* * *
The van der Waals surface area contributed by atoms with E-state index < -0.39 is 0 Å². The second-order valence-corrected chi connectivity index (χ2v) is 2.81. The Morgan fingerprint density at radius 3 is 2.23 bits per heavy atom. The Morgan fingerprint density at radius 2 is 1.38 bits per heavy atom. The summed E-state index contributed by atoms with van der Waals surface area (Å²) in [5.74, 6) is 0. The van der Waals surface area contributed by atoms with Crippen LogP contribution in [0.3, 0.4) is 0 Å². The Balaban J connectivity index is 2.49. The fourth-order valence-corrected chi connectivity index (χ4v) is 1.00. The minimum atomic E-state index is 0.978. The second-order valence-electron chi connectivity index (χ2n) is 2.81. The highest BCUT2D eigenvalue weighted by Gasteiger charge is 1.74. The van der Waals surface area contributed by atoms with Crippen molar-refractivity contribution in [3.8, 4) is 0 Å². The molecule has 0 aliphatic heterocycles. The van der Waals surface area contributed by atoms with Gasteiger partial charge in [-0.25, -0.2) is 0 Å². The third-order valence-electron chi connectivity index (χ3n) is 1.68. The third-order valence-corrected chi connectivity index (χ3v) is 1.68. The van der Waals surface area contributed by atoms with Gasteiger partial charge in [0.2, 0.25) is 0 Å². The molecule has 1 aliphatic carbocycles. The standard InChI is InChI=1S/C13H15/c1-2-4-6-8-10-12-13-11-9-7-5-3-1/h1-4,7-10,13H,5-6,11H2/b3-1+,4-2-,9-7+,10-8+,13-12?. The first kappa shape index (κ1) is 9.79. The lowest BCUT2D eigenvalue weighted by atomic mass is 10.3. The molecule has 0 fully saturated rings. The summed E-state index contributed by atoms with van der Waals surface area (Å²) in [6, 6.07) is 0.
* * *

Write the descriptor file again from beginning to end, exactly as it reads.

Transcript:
The van der Waals surface area contributed by atoms with E-state index < -0.39 is 0 Å². The second-order valence-corrected chi connectivity index (χ2v) is 2.81. The Morgan fingerprint density at radius 3 is 2.23 bits per heavy atom. The Morgan fingerprint density at radius 2 is 1.38 bits per heavy atom. The summed E-state index contributed by atoms with van der Waals surface area (Å²) in [5.74, 6) is 0. The van der Waals surface area contributed by atoms with Crippen LogP contribution in [0.3, 0.4) is 0 Å². The Balaban J connectivity index is 2.49. The fourth-order valence-corrected chi connectivity index (χ4v) is 1.00. The minimum atomic E-state index is 0.978. The second-order valence-electron chi connectivity index (χ2n) is 2.81. The highest BCUT2D eigenvalue weighted by Gasteiger charge is 1.74. The van der Waals surface area contributed by atoms with Crippen molar-refractivity contribution in [3.8, 4) is 0 Å². The molecule has 0 aliphatic heterocycles. The van der Waals surface area contributed by atoms with Gasteiger partial charge in [-0.25, -0.2) is 0 Å². The third-order valence-electron chi connectivity index (χ3n) is 1.68. The third-order valence-corrected chi connectivity index (χ3v) is 1.68. The van der Waals surface area contributed by atoms with Gasteiger partial charge in [0.2, 0.25) is 0 Å². The molecule has 1 aliphatic carbocycles. The standard InChI is InChI=1S/C13H15/c1-2-4-6-8-10-12-13-11-9-7-5-3-1/h1-4,7-10,13H,5-6,11H2/b3-1+,4-2-,9-7+,10-8+,13-12?. The first kappa shape index (κ1) is 9.79. The lowest BCUT2D eigenvalue weighted by atomic mass is 10.3. The molecule has 0 fully saturated rings. The summed E-state index contributed by atoms with van der Waals surface area (Å²) in [6, 6.07) is 0.